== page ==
cicerone imposter wrote:
Me too! Buddhism doesn't worry about others; it tries to improve the self. It's the best human religion on this planet, but I'm an atheist - at heart and mind.
I did follow my wife on the buddhist pilgrimage to Japan some years ago, and really enjoyed myself, because that's where the Japanese culture really shows itself. Most of the temples were built in the 7th and 8th centuries, and no two looks alike.
I fond the Shinto shrines to be very interesting. Quite educational as well. I'll share a piece of perspective I gained on religion as a whole from visiting them.
I went to the Shrine of the God of lamp oil.
. Not oil in general. Not lamps. Lamp oil. At first I thought about how silly it was to have a specific god for this. It seemed like the god of lamp oil is probably not nearly as powerful or impressive as a god of rain or (insert harvest here). Then I read up some more. The shrine was set in a village set on top of some caverns which produced natural gas. The land around was not well fit for harvest. So lamp oil (their harvest) was more than just what made lamps light up, it was what allowed them to buy and trade for food and supplies with other villages.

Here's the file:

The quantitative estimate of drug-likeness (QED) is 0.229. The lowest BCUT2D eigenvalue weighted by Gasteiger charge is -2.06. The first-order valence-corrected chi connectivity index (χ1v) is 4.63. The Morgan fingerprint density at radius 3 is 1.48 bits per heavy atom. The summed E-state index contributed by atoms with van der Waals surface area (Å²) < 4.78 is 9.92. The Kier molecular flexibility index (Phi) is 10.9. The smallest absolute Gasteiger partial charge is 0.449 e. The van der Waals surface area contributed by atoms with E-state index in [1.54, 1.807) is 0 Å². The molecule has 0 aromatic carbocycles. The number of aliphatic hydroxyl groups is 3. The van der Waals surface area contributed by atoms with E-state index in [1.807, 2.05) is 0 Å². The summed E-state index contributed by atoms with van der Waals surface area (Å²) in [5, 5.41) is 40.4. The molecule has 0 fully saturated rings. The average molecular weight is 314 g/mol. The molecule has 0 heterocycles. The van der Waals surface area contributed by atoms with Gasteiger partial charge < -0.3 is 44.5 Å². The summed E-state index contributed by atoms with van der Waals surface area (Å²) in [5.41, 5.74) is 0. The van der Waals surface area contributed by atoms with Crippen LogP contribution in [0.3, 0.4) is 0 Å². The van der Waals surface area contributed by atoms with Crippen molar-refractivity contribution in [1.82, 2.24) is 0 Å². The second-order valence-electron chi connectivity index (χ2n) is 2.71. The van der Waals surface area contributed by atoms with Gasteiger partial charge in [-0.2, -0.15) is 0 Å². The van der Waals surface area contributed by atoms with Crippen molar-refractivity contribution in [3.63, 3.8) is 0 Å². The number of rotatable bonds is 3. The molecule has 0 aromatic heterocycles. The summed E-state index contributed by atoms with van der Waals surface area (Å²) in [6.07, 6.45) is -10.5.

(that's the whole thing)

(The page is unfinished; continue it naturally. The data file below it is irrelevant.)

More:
It was their life blood.
Without a real scientific understanding of where the gas came from, but a firm understanding of what would happen if it went away is the exact mentality of a person who might feel the same about rain if they were growing crops.
You worship what you value, and in shamanistic religions like Shinto, deitizing natural resources is perfectly understandable.
I think about this a lot. It was one of the more significant developments as I investigated religion. At the time, I was a Christian. I began wondering how this applied to other religions including my own.
It's not a coincidence that in the rich merchant cultures of Greece and Rome, their god's pantheon had a certain corporate boardroom theme going on.